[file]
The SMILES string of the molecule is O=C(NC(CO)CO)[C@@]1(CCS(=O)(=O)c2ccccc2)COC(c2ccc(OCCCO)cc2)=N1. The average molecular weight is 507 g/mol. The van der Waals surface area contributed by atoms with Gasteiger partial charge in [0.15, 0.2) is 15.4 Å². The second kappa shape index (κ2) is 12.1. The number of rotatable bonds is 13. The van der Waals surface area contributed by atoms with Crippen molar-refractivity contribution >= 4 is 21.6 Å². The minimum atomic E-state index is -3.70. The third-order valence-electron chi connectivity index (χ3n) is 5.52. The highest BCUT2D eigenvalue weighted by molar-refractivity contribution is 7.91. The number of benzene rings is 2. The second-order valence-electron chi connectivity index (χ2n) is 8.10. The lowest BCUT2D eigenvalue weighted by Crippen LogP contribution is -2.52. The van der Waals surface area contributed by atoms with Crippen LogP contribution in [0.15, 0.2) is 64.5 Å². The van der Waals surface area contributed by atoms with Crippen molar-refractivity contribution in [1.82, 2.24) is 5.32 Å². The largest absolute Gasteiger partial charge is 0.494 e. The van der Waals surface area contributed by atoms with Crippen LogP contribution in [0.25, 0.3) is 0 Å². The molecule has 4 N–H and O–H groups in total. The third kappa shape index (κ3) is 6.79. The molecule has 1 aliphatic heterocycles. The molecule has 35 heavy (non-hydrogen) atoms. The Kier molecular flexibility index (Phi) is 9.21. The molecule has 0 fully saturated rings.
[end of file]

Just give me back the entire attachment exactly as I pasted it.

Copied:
The SMILES string of the molecule is O=C(NC(CO)CO)[C@@]1(CCS(=O)(=O)c2ccccc2)COC(c2ccc(OCCCO)cc2)=N1. The average molecular weight is 507 g/mol. The van der Waals surface area contributed by atoms with Gasteiger partial charge in [0.15, 0.2) is 15.4 Å². The second kappa shape index (κ2) is 12.1. The number of rotatable bonds is 13. The van der Waals surface area contributed by atoms with Crippen molar-refractivity contribution >= 4 is 21.6 Å². The minimum atomic E-state index is -3.70. The third-order valence-electron chi connectivity index (χ3n) is 5.52. The highest BCUT2D eigenvalue weighted by molar-refractivity contribution is 7.91. The number of benzene rings is 2. The second-order valence-electron chi connectivity index (χ2n) is 8.10. The lowest BCUT2D eigenvalue weighted by Crippen LogP contribution is -2.52. The van der Waals surface area contributed by atoms with Crippen LogP contribution in [0.15, 0.2) is 64.5 Å². The van der Waals surface area contributed by atoms with Crippen molar-refractivity contribution in [1.82, 2.24) is 5.32 Å². The largest absolute Gasteiger partial charge is 0.494 e. The van der Waals surface area contributed by atoms with Crippen LogP contribution in [0.25, 0.3) is 0 Å². The molecule has 4 N–H and O–H groups in total. The third kappa shape index (κ3) is 6.79. The molecule has 1 aliphatic heterocycles. The molecule has 35 heavy (non-hydrogen) atoms. The Kier molecular flexibility index (Phi) is 9.21. The molecule has 0 fully saturated rings.